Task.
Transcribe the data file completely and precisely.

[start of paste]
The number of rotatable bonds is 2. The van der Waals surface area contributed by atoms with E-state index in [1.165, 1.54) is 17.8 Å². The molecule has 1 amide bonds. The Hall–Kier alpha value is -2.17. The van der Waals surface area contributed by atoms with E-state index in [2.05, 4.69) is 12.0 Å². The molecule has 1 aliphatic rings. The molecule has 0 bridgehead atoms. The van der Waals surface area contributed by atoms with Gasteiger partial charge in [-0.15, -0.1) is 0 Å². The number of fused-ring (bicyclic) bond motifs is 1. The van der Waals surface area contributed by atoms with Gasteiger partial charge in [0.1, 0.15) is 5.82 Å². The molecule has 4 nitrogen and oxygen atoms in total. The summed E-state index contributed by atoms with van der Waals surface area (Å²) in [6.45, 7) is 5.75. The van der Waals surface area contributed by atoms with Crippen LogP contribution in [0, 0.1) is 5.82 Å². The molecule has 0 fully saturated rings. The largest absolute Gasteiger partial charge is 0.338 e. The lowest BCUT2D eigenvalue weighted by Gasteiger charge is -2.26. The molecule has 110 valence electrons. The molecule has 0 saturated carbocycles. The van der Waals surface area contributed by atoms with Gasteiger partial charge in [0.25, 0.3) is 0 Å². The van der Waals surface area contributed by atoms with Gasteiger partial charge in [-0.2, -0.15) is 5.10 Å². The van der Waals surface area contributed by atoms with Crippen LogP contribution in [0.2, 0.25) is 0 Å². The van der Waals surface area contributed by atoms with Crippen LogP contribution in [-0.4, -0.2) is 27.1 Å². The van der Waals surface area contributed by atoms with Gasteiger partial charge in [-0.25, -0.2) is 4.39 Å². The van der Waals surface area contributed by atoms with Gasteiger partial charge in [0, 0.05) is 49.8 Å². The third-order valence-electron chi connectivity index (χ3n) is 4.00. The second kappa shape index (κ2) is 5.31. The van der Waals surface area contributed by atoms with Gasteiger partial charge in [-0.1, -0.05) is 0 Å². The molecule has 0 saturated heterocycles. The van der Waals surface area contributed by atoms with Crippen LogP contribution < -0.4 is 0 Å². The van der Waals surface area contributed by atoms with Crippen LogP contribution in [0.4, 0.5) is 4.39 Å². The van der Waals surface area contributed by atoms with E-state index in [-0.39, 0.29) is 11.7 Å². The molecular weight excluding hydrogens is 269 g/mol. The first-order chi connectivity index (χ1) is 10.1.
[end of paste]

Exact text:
The number of rotatable bonds is 2. The van der Waals surface area contributed by atoms with E-state index in [1.165, 1.54) is 17.8 Å². The molecule has 1 amide bonds. The Hall–Kier alpha value is -2.17. The van der Waals surface area contributed by atoms with E-state index in [2.05, 4.69) is 12.0 Å². The molecule has 1 aliphatic rings. The molecule has 0 bridgehead atoms. The van der Waals surface area contributed by atoms with Gasteiger partial charge in [-0.15, -0.1) is 0 Å². The number of fused-ring (bicyclic) bond motifs is 1. The van der Waals surface area contributed by atoms with Gasteiger partial charge in [0.1, 0.15) is 5.82 Å². The molecule has 4 nitrogen and oxygen atoms in total. The summed E-state index contributed by atoms with van der Waals surface area (Å²) in [6.45, 7) is 5.75. The van der Waals surface area contributed by atoms with Crippen LogP contribution in [0, 0.1) is 5.82 Å². The molecule has 0 fully saturated rings. The largest absolute Gasteiger partial charge is 0.338 e. The lowest BCUT2D eigenvalue weighted by Gasteiger charge is -2.26. The molecule has 110 valence electrons. The molecule has 0 saturated carbocycles. The van der Waals surface area contributed by atoms with Gasteiger partial charge in [0.25, 0.3) is 0 Å². The van der Waals surface area contributed by atoms with Gasteiger partial charge in [-0.2, -0.15) is 5.10 Å². The van der Waals surface area contributed by atoms with Crippen LogP contribution in [0.2, 0.25) is 0 Å². The van der Waals surface area contributed by atoms with Crippen LogP contribution in [-0.4, -0.2) is 27.1 Å². The van der Waals surface area contributed by atoms with Gasteiger partial charge in [-0.25, -0.2) is 4.39 Å². The van der Waals surface area contributed by atoms with Gasteiger partial charge in [0, 0.05) is 49.8 Å². The third-order valence-electron chi connectivity index (χ3n) is 4.00. The second kappa shape index (κ2) is 5.31. The van der Waals surface area contributed by atoms with Gasteiger partial charge in [-0.1, -0.05) is 0 Å². The molecule has 0 saturated heterocycles. The van der Waals surface area contributed by atoms with Crippen LogP contribution < -0.4 is 0 Å². The van der Waals surface area contributed by atoms with Crippen LogP contribution in [0.4, 0.5) is 4.39 Å². The van der Waals surface area contributed by atoms with E-state index in [-0.39, 0.29) is 11.7 Å². The molecular weight excluding hydrogens is 269 g/mol. The first-order chi connectivity index (χ1) is 10.1.